Across the board, experts agree: The best way to mitigate COVID risk during a flight is to wear a high-quality mask while traveling. Beyond that, here’s what you can do when you’re airborne to increase safety:

  • Wash hands. “Even though surface transmission is not felt to be a major route of transmission, it is reasonable to wash hands after touching common surfaces, such as bathroom doors,” Weisenberg says.
  • Practice social distancing when you can. While it’s impossible to social distance on a plane, Mavunda recommends trying to keep your distance in the airport, if possible. 
  • Don’t let your guard down. “Though there have been cases where the virus has infected people from farther away on planes, the biggest risk is going to be the people immediately around you — and they may not appear sick,” Weisenberg says. “People may still transmit before symptom onset, or without symptoms.”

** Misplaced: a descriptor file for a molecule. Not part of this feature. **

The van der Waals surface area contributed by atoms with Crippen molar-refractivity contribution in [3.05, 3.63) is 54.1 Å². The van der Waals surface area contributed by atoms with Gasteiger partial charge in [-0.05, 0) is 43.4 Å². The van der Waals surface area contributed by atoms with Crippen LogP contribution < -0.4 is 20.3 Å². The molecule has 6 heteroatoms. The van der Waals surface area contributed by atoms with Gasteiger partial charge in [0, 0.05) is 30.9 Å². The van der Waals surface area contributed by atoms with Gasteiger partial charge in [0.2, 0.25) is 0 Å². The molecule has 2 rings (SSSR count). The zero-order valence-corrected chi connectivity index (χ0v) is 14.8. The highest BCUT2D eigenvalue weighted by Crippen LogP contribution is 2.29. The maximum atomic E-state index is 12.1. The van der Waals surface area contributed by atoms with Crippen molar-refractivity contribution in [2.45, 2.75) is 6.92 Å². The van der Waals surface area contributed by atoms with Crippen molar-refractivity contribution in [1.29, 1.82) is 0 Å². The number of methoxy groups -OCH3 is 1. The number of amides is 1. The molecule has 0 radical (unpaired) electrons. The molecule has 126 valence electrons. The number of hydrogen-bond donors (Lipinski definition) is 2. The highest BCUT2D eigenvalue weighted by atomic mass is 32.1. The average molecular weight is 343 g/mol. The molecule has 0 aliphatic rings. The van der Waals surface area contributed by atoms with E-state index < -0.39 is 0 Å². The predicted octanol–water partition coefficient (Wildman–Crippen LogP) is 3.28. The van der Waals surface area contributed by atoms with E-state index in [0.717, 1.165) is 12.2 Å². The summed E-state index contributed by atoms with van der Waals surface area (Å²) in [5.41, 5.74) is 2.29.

In other words: Don’t take off your mask and eschew other safety precautions just because your seat-mate seems healthy.

And to that point, don’t write off COVID when it comes to little kids. “Throughout the pandemic, children have had less severe disease compared to vulnerable older adults,” Weisenberg says. “However, some children do get sicker, and some may also suffer from COVID-19 complications like ‘Long COVID.’”

Should you cancel your family vacation if you’re flying?